The Graduate brand has been heavily tuned in to the college town it is situated within and matches decor to its location through history and nostalgia. For instance, its Chapel Hill property features a palette of Tarheel blue and, at check-in, a scoreboard stands in for a traditional front desk, paying homage to the rich history of basketball greatness at UNC. (The time on the clock is suspended at 17 seconds, signifying when then Tarheel freshman Michael Jordan converted a jump shot that would ultimately be the game-winner versus the Georgetown Hoyas in the 1982 NCAA national championship game.)

The front desk at Graduate Chapel Hill pays homage to Tarheel basketball.

“We’re proud to embark on this new chapter for Graduate Hotels with Hilton, the ideal partner to steer the brand’s continued growth,” said Ben Weprin, founder, Graduate Hotels and CEO, AJ Capital. “Both Hilton and Graduate Hotels are committed to delivering exceptional experiences and making a positive impact on communities. Our shared values and close collaboration will ensure a smooth transition while keeping the Graduate Hotels’ unique brand identity intact. With Hilton’s extensive network behind us, guests can anticipate even more exciting opportunities. We’re certain this partnership will propel Graduate Hotels to even greater heights, while AJ’s ongoing ownership of the real estate assets lays a strong foundation for our future success.”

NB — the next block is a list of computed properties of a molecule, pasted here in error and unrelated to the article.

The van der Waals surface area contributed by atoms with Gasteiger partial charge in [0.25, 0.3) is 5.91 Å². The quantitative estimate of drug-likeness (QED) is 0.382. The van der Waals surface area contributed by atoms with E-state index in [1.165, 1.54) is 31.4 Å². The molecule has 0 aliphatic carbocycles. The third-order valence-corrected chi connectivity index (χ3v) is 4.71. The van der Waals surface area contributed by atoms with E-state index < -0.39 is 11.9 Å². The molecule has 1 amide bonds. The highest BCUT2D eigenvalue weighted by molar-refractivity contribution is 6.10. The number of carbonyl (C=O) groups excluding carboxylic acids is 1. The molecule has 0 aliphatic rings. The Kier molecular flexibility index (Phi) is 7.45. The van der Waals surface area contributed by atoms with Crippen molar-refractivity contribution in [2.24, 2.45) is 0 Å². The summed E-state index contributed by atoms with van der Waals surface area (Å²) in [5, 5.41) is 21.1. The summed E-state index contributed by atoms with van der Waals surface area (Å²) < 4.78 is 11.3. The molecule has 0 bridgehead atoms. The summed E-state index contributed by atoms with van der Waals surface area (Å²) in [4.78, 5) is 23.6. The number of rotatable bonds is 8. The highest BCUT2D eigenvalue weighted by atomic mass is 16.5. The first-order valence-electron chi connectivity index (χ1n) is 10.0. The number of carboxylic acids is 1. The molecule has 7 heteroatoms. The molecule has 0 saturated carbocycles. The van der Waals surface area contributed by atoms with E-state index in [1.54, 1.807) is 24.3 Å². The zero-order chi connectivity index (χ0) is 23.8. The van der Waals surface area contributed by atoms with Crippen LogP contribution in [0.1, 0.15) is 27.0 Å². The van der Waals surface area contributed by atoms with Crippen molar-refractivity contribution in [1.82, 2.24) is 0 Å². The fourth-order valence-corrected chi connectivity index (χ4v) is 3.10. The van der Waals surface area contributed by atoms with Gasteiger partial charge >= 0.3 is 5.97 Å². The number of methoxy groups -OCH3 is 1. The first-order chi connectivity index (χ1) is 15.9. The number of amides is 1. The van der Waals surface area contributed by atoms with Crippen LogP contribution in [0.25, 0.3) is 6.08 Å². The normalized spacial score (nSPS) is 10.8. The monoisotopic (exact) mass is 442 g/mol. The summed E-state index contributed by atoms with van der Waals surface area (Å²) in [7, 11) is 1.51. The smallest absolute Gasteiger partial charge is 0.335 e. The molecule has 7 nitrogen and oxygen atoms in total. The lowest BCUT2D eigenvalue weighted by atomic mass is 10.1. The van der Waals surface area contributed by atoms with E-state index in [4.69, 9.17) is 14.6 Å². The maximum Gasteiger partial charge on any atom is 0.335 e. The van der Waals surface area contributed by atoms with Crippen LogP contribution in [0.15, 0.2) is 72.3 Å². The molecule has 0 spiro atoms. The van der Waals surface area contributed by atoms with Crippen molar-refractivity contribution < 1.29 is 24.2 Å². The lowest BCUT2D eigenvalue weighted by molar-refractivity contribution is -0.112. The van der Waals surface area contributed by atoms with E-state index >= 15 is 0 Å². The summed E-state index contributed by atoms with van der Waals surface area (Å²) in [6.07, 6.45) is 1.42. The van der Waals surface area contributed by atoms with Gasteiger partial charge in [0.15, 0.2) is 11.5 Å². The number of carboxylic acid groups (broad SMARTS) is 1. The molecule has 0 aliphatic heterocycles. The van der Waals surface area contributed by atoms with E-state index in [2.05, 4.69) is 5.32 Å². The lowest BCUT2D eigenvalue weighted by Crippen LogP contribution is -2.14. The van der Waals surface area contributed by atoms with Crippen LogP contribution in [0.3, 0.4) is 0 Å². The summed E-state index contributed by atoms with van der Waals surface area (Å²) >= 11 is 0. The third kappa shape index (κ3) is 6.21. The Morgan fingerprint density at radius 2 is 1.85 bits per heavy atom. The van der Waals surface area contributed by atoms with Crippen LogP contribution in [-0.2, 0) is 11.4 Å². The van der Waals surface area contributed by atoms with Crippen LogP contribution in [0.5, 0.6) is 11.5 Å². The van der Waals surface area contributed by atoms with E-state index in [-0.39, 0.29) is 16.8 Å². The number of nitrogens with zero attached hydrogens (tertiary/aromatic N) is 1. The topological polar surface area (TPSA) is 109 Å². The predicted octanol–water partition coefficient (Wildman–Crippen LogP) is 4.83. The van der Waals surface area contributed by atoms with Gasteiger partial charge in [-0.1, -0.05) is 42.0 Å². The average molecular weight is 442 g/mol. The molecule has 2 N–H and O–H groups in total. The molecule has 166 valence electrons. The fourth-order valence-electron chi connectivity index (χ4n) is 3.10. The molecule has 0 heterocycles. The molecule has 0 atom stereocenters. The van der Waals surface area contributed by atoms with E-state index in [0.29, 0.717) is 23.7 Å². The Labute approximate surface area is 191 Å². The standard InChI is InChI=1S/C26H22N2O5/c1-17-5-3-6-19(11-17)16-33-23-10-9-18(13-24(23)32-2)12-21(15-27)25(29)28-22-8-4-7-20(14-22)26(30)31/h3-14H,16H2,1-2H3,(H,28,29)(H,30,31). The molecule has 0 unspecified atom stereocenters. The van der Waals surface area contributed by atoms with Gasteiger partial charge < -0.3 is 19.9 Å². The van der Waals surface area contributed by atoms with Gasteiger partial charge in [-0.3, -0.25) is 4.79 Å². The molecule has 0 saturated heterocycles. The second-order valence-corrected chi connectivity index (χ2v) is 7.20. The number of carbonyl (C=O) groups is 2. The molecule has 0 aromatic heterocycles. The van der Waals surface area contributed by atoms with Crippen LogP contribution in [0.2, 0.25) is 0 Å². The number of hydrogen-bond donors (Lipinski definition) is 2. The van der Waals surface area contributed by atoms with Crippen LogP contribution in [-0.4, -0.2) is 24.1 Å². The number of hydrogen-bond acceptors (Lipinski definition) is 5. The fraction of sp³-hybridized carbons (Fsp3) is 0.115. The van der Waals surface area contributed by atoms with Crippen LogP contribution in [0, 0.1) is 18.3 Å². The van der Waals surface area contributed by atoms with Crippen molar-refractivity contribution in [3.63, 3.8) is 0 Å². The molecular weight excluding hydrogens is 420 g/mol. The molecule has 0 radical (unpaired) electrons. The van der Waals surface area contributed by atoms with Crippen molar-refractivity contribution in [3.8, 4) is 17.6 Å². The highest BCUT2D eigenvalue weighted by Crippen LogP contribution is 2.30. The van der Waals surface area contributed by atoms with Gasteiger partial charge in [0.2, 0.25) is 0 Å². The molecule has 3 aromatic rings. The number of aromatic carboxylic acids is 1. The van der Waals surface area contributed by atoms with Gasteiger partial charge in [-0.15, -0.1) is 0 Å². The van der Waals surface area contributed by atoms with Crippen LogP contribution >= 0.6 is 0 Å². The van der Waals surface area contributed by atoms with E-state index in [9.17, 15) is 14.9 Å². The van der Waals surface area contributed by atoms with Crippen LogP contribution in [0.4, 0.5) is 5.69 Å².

A note issued by Truist after the Graduate deal was made public estimated that Hilton’s room count would rise by less than 1%; “however, it is transactions like Graduate that will help Hilton get to their long-term net-unit-growth target of 6% to 7% YOY.”

Though the acquisition generates considerable buzz, Truist also pointed out that its Hilton’s lower-segment brands that will likely help it achieve its targeted net unit growth faster and more appreciably, such as its nascent premium-economy brand Spark. “We view it has great earnings importance and NUG relevancy over time.”

Graduate Hotels’ other Oxford hotel. This one in the U.K., at Oxford University.

Hilton is likely not through in either acquiring or launching new brands. It’s made it clear that it intends to launch a new luxury lifestyle brand, potentially this year. On a recent earnings call, Nassetta said that luxury lifestyle is a segment they are losing out on deal wise. “We will come out with a product in the market next next year,” Nassetta said. “What we know is that having more on the high end creates even more of a halo effect. Having more of it is beneficial and it’s why we want to do luxury/lifestyle. We have owners that are super loyal to us and many of them want to build a luxury/lifestyle hotel and we don’t really have a product for them. Literally, they’re doing it with other people just because we don’t have a product and that makes me crazy.”

The Graduate brand will sit aside Hilton’s other lifestyle brands, including Canopy by Hilton, Curio Collection by Hilton, Tapestry Collection by Hilton, Tempo by Hilton and Motto by Hilton—each of which has been launched in the last 10 years.

Hilton said Graduate Hotels are expected to be available for booking via Hilton channels later this year and will participate in Hilton Honors.